south. As expected, the currents eased closer in and we gradually regained our course for Benoa. You just never stop meeting new
challenges and learning in the process out on the ocean. These were by far the worst, uncomfortable and intimidating conditions we
had encountered. Thank God it didn’t last for very long, but everything you read about these selats,  the currents and hair raising
conditions they can present is correct. Needless to say, we worked out our lunar transit and timing of departure very carefully
leaving Benoa heading north.

We have since visited the Orangutans in Tanjung Puting National Park in Borneo, had a wonderful time in Singapore and enjoyed
many stops up the Malaysian coast to Phuket, Thailand were we spent the Holidays.

I had this great idea that Wendy and I should have a checkup at the Phuket International Hospital, which we did on December 31,
2007.  Nothing like starting the New Year with a clean Bill of Health! Wendy of course passed with flying colours, I had a hiccup in
my stress test which was ended 7 minutes into the routine. The attending physician pointed out that there was a possibility of a
narrowing artery (reduced blood flow) and I should have an angiogram. Happy New Year! The procedure was arranged at the
Bangkok International Hospital in Phuket where they confirmed an 80 percent blockage at the beginning of the LCX (I think it
means the left circumflex artery) and another 70 percent further down the same artery (the good news is that there are no other
significant blockages elsewhere, so only a single vessel is affected). We decided right there and then to proceed with angioplasty
(insertion of a stent to open the blockage back up). This procedure was aborted since the surgeon could not get the wire passed
the blockage. We were told that with proper medication, which I have plenty of now, it would be ok for us to move on. So we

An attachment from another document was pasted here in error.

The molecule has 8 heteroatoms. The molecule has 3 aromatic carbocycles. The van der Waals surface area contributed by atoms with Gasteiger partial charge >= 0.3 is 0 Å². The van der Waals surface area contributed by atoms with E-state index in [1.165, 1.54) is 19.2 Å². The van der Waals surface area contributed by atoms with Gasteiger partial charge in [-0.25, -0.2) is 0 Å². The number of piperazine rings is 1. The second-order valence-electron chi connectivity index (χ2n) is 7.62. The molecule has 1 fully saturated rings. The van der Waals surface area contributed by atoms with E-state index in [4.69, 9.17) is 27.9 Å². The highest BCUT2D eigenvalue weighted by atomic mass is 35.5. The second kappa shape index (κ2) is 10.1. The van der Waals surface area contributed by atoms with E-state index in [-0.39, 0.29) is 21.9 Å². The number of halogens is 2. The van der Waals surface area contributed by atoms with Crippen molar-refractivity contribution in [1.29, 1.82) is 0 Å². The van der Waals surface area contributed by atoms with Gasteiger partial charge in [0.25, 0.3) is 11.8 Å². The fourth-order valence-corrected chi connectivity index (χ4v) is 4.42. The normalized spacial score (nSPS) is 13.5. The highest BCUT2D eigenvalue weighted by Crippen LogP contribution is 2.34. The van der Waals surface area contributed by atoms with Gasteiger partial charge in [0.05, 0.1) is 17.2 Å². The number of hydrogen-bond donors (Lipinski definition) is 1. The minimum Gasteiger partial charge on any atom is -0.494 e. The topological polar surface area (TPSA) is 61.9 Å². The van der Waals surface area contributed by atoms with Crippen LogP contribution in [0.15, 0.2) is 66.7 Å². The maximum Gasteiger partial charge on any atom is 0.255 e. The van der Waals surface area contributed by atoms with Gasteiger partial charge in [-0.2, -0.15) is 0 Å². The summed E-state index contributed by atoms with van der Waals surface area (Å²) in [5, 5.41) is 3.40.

provisioned the boat for 6 months to depart Thailand for the Andaman Islands (India), Sri Lanka, Chagos, Seychelles, Zanzibar and
Kenya, a great sampling of Indian Ocean territory.  The problem, however, was that this thing just kept eating away at me, playing
games with my mind. 80 percent, in my book, is 4/5th reduced flow to some part of the heart, and that is significant.

Fast forward………we have made contact with a cardiologist in Switzerland, we moved the boat back to Langkawi, Malaysia,
where immigration rules are much more relaxed than Thailand and we are flying to Switzerland on March 14 to hopefully get this
fixed by attempting angioplasty again. So three years after starting this journey from Florida with 3 broken ribs and a punctured
lung, we sadly have to interrupt our circumnavigation for a medical condition that is potentially less manageable out there in
nowhere. The seasonal weather window to sail from Southeast Asia going west is closing from April until November and we don’t
want to leave the boat tied up to the dock here for this length of time, especially during the wet and humid southwest monsoon
season, so  we have arranged for a crew to deliver her to Israel. UHURU will continue without us for now, but with Screecher staying
on board, until we catch up with her again hopefully in early May in Tel Aviv. I have passed physicals including resting EKG’s with
flying colours for many, many years, all good, all great, and this one was no exception, except for the stress test. It’s the stress test,
stupid, insist on it!